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Putting Turkeys on Empty Tables: Mainers Pull Together
11/27/2013   Reported By: Tom Porter

While many of us have spent this week making our own Thanksgiving day meal preparations, volunteers across the state have been busy putting together food packages for families and individuals in need. Tom Porter visited a shelter program in York County, where local people are pulling together to ensure that hundreds of their needy neighbors can enjoy a holiday meal - and then some.

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Volunteers at York County Shelter Programs in Alfred fill hundreds of food baskets destined for needy Mainers.

In an old Shaker barn near Alfred, about 40 volunteers are putting food into boxes and setting them on a table at one end. But the boxes don't stay there for long.

About 1,700 Thanksgiving food baskets are being distributed this season by York County Shelter Programs. That's a record number for the non-profit, and none of it would be possible without the help of folks like Glen Richard, who heard about the program through the motorcycle club he belongs to.

He's been volunteering about four hours of his time every morning this week - packing up donated food into boxes and handing them out.

"I think it's a great thing to do," Richard says. "Always wanted to do it, never heard about it. I bring my son down, hopefully, teach him a valuable lesson about everybody who's less fortunate than us, you know. So it's a good thing to do."

"We're doing the food giveaway for Thanksgiving," says Martha Huestis. "Monday we gave out 915 food boxes, and yesterday another 400, and today we're still doing it - it should be over a few hundred today."

Huestis is food services director at York County Shelter Programs, which has now been operating for 30 years. The food parcels, she explains, contain all the ingredients for a turkey dinner, plus a little extra.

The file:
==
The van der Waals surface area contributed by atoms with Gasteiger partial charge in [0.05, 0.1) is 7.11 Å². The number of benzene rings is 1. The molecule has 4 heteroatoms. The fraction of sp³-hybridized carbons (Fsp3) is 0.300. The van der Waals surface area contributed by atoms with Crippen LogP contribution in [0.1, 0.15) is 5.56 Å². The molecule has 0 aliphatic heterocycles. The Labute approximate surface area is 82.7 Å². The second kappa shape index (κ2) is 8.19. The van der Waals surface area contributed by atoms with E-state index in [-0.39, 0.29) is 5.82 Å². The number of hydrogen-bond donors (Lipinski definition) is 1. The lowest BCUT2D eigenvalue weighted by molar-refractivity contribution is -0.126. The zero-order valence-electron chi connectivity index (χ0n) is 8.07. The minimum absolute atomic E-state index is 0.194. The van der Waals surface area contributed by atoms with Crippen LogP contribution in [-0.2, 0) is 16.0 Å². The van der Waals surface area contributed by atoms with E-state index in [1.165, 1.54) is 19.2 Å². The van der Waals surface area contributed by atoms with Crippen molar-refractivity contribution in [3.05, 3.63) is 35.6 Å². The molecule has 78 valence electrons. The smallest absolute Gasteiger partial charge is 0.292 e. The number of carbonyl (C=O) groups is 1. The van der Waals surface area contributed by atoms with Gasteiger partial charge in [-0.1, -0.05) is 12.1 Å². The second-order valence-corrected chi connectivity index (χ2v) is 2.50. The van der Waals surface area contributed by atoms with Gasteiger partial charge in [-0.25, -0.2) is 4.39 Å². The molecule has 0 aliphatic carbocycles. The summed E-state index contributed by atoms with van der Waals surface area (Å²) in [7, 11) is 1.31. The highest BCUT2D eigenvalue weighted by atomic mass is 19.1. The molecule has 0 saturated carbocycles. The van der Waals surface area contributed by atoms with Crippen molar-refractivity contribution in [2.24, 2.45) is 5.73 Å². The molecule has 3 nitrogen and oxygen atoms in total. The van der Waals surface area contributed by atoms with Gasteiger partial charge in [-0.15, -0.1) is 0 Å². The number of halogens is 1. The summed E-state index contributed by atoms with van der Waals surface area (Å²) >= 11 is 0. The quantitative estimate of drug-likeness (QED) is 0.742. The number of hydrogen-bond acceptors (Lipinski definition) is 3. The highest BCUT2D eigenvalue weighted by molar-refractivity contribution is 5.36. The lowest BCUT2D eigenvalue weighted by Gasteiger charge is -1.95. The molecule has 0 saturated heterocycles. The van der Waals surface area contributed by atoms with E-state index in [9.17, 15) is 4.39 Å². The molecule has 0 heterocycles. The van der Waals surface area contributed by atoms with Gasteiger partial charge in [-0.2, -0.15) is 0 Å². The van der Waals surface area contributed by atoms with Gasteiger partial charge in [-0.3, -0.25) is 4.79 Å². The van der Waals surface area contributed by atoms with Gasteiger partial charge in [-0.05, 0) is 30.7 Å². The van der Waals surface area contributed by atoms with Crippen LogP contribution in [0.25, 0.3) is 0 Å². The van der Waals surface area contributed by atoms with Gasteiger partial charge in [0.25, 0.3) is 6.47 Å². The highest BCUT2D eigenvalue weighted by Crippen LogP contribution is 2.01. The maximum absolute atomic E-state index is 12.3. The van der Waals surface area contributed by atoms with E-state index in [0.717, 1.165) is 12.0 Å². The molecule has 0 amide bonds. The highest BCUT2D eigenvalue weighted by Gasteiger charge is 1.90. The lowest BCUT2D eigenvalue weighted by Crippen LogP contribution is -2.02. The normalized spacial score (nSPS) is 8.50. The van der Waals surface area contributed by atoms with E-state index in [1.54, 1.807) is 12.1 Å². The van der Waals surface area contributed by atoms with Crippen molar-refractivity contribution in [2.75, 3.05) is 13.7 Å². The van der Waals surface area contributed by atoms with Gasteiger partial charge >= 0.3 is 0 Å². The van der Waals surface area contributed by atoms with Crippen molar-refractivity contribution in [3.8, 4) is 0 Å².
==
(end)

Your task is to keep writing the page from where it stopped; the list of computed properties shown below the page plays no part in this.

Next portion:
"Turkey, stuffing, cranberry sauce, fruit, vegetables - several cans of vegetables - fresh produce, whatever we have - beets, apples, potatoes. And we try to give everybody a meal or two for other days, so some ravioli, or pasta with tomato sauce, things like that."

"This is always, like, the funnest day of the year right before Thanksgiving, you know everybody's in a good mood and everybody's working hard," says Donald Gean, the executive director of York County Shelter Programs. "Some of the peolpe who come here might have had enough to buy the food that's in the box. But in coming here, and us providing that, they may be able to use that money to buy their medications and pay the rent. But they don't have enough to do all three."

Feeding those in need, of course, is not just about providing food during the holidays, and Gean says the organization feeds more than 24,000 people throughout the year.

On a typical day, the shelter's food pantry hands out nearly 70 boxes, enough to feed about 200 people - that's on top of the two soup kitchens it operates in Sanford and Springvale.

Photos: Tom Porter


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